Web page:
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4 Keys to a Good Marriage

by: Gordon Dasher

One of the perks of being married for so long is that I get to give unsolicited advice to others. It’s not like the masses are breaking down my door to hear it, but I’m playing the long game here. It’s hard to hear what some know-it-all like me is telling you when you are in the midst of a crisis. I get it. But what I’m hoping for, and what I often find to be true, is that a few will think about it, let it soak in, and somewhere down the road experience a spiritual awakening.

I’ve been there — that’s how I know.

So whether or not you’re ready to hear it, please just read through the list and let it simmer until it’s done cooking. Maybe it will help you in your crisis.

  1. Men and Women Are Different
    According to that cute little son of the gynecologist in the movie Kindergarten Cop, women and men are different. But genitals aren’t the only distinguishing differences between husbands and wives. God told us a long time ago that the way partners in a marriage process environments is very different (I Peter 3:7). This is critical because if you expect your partner to react to the same stimuli in the same way you do, you miss the beautiful uniqueness of being life partners with someone of the opposite sex. More importantly, you find yourself in a world of trouble.
  2. Your Spouse Was Never Created to “Complete” You
    Your husband is too imperfect for that job. Your wife is too flawed. Completeness is found only in Christ (Colossians 2:10).
  3. Marriage Is Real Life, Not Hollywood
    Hollywood’s model of the perfect relationship is not your model (not if you want your marriage to thrive). A marriage free of conflict where the partners sit across a romantic candlelit dinner table and gaze longingly into one another’s eyes every night is unrealistic. It may happen occasionally, but expecting this to be the norm is a good way to set off a nuclear bomb in your marriage. Jobs happen. The car needs a new transmission. An unexpected baby pops out. Your toddler throws up all over the back seat of your new car. And who’s going to clean up the diarrhea when it spills out of your son’s diaper into the car seat just before you get out of the car to go your wife’s cousin’s wedding? Stuff happens, and most of the time it isn’t romantic. But it is life — real life, and we do it together. And in the end, it matters — all of it, because we (hopefully) have made a decision together to honor God in our marriage by submitting our feelings and wills to the will of God.
  4. Divorce Is Not a Good Option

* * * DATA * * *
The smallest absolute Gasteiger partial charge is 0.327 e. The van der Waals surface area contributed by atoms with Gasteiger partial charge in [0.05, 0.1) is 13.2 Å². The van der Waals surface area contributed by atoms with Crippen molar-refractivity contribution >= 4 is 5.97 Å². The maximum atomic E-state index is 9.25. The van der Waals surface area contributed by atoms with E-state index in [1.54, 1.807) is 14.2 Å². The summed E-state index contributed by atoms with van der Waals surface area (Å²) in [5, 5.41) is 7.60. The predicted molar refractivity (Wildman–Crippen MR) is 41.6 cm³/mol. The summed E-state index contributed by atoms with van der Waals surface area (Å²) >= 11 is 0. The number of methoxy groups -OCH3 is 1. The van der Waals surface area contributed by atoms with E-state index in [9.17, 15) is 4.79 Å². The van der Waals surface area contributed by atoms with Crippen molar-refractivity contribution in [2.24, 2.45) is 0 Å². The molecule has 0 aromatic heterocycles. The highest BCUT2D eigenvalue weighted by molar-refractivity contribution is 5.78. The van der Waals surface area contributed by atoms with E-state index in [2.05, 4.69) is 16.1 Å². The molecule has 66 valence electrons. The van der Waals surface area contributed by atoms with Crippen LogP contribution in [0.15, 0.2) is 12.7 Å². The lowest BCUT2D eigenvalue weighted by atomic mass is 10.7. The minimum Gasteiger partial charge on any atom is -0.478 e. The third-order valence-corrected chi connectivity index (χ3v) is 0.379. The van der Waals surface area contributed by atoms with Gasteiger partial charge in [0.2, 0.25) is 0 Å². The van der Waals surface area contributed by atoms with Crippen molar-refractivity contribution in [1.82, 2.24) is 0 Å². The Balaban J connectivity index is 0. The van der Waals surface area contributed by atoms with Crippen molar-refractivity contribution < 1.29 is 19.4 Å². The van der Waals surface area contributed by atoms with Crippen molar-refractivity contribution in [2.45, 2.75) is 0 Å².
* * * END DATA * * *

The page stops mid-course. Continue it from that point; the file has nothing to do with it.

Finally, bailing out of a covenant marriage is never a good option. At this point, you may say, “But you don’t know my wife/husband.” True! I may not know them. But there’s one thing I do know — God hates divorce (Malachi 2:16) because it does not glorify him, and it always diminishes us because it is not God’s purpose for you. Divorce ALWAYS has collateral damage —- no exceptions! Kids are always wounded by it. You will be always be wounded. And no one ever “gets over it.” Besides, as soon as you get out of one broken marriage, you’ll be right back in another one. That’s because you’re going to take one of the screwed up partners from the first marriage into the new one — YOURSELF!

These are just a few things I’ve been thinking about lately as I reflect on the forty-five years I spent with my wife. Maybe I’ll have another list soon. Just think about it. For more on how your marriage can be more in line with God’s will, check out one of Al and Lisa’s books. My favorite one is the latest one, Desperate Forgiveness.

Image by ErikaWittlieb from Pixabay

6 Comments
  • Dan Wagoner
    March 6, 2020 at 7:57 pm

    Good advice G.

    • Gordon
      March 28, 2020 at 10:15 pm

      Thanks, big Dan

  • Merrill Moore
    March 6, 2020 at 9:32 pm

    Gordon, you have, very simply, hit the nail on the head! I love your writings, even when I can feel your pain. Thank you for sharing your wisdom with us.
    This blog is particularly timely for me.

    • Gordon
      March 28, 2020 at 10:16 pm

      Thank you. I’m glad it’s useful. God bless.

  • Dwight Franklin
    March 7, 2020 at 5:29 am

    I enjoyed this article. He makes some good points. It’s very important to realize that nothing in life is going to always be perfect, and that includes marriage. Gordon lists several good examples of how things can go from good to bad because of outside influences. Since he was married for 45 years, it’s obvious that he and his wife were able to keep outside influences from ruinning their marriage. It’s the same way in our Christianity. Some things may cause us to lose our happiness for a short while, but we should never let them cause us to lose our JOY. Marriage and Christianity are both long term investments. One is for life; the other is for all of eternity. If we can focus on what is really important, we can be successful at both. They are both gifts of God. Why not embrace them and enjoy these great gifts?

  • Gordon
    March 28, 2020 at 10:17 pm

    Very good points. Thank you.

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